Jean-Nicolas Beuze, UNHCR Representative in Canada

Jean-Nicolas Beuze
UNHCR Representative in Canada

What does your role as UN Refugee Agency representative to Canada entail?

As the UN Refugees Agency representative in Canada, I support, with my team, the efforts of the government, civil society organizations, the media and the general public in favour of 68.5 million displaced persons throughout the world. On a day-to-day basis, this can mean a variety of different initiatives, like financial donations, resettlement and private sponsorships of refugees to Canada or keeping Canadian borders opened so that those fleeing conflicts and persecution find safety in Canada.

Why have you decided to focus on refugees?

Refugees, displaced and stateless persons are amongst the most vulnerable: being forced to leave one’s home is probably one of the most horrific experience and comes only as a last resort when one’s suffering is not tolerable anymore. But over the years, I have witnessed so many stories of resilience and strength of both refugees and - more often, poor - communities that welcome them. For me, there are very few experiences as rewarding as to give a voice to the refugees and help them fulfill their aspirations.

What is one way Canadians can help refugees?

Every Canadian can do something: from taking the time to help asylum seekers and refugees integrate in Canadian society to sending any amount of money they have to organisations supporting refugees here or far away. Canadians can also ask their elected officials to do even more for refugees globally to speak with their friends about these issues so that Canada - and the world - remain a compassionate place with open arms to those who need us.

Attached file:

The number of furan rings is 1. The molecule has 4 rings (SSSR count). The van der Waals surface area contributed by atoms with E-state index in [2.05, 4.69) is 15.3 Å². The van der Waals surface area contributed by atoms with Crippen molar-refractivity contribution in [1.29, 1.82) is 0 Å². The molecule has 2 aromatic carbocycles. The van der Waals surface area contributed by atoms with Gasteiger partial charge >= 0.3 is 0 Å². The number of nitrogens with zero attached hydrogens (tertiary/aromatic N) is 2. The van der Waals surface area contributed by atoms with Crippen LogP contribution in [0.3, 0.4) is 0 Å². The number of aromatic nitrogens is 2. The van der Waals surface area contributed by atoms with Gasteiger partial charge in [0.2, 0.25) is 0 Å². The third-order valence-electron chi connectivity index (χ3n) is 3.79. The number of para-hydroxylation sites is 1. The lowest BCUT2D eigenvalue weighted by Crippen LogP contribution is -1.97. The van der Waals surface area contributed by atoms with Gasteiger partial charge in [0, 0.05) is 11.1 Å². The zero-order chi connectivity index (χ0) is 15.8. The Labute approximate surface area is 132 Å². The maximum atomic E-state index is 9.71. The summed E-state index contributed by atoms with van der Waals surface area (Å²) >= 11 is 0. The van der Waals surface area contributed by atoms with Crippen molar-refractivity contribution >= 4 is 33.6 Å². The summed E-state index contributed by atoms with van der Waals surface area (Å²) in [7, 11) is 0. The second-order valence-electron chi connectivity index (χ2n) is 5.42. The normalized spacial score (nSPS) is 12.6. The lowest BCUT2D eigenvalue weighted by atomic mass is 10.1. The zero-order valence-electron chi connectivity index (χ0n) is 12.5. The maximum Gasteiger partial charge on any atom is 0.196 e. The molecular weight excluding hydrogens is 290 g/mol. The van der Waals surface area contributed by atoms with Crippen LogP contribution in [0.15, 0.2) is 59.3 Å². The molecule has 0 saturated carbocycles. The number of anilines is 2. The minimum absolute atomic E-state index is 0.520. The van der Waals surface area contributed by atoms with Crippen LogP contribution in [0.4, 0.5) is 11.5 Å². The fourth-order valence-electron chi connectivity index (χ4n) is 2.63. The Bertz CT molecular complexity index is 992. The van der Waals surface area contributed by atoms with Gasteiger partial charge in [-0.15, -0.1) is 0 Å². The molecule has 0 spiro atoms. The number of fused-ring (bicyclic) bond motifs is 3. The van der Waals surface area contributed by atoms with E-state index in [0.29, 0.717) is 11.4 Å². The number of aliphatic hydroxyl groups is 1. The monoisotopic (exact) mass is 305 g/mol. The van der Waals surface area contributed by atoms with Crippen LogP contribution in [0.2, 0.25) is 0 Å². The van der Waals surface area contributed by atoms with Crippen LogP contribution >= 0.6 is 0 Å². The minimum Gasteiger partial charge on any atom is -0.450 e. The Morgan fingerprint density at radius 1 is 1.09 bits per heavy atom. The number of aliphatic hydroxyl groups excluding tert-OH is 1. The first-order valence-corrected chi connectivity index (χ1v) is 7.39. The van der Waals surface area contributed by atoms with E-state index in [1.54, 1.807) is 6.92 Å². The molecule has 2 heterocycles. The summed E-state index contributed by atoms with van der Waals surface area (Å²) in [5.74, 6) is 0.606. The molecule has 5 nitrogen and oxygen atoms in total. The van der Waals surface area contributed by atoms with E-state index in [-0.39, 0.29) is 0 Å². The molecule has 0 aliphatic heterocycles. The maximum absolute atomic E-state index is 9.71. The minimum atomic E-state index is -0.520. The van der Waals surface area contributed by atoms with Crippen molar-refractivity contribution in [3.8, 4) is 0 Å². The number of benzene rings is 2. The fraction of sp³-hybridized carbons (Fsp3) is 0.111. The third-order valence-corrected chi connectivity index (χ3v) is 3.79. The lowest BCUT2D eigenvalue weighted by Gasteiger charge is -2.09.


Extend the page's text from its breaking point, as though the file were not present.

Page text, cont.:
CARE's Jessie Thomson

Jessie Thomson
Senior Director, Partnerships for Global Change at CARE Canada

What does your role as CARE Canada entail?

My role involves leading CARE’s innovation agenda, building strategic partnerships and supporting the design of programs to maximize the impact of CARE’s work in support of refugees and displaced communities. I also representative CARE, as one of a small number of civil society representatives on the World Refugee Council, chaired by former Foreign Minister Lloyd Axworthy.  

Why have you decided to focus on refugees?

When I was 20 years old, I was a private sponsor who welcomed an Afghan refugee to Canada. I remember picking Arash up from the airport when he arrived and in that moment I was changed. Arash taught me about friendship and hope, and he made me appreciate the impact of displacement on people and appreciate my rights as a Canadian.

What is one way Canadians can help refugees?

Small acts of kindness. It is always inspirational how little time it takes to help newcomers overcome the small challenges they face after they arrive in Canada. Taking the time to fill out a form or to explain how to process something in a government office might seem like a small insignificant act, but it can be transformational. It is something that you probably won’t even remember, but it is a gesture that can make the world of a difference for a newcomer. One thing I always do is take time to meet with refugees who have recently arrived in Canada. Even though it is challenging to fit in my schedule at times, I take the time and find a way to fit it into my day. If I can help open doors, extend a warm welcome, or make someone feel less alone, then I know that I am doing my part to make Ottawa a welcoming and inclusive place.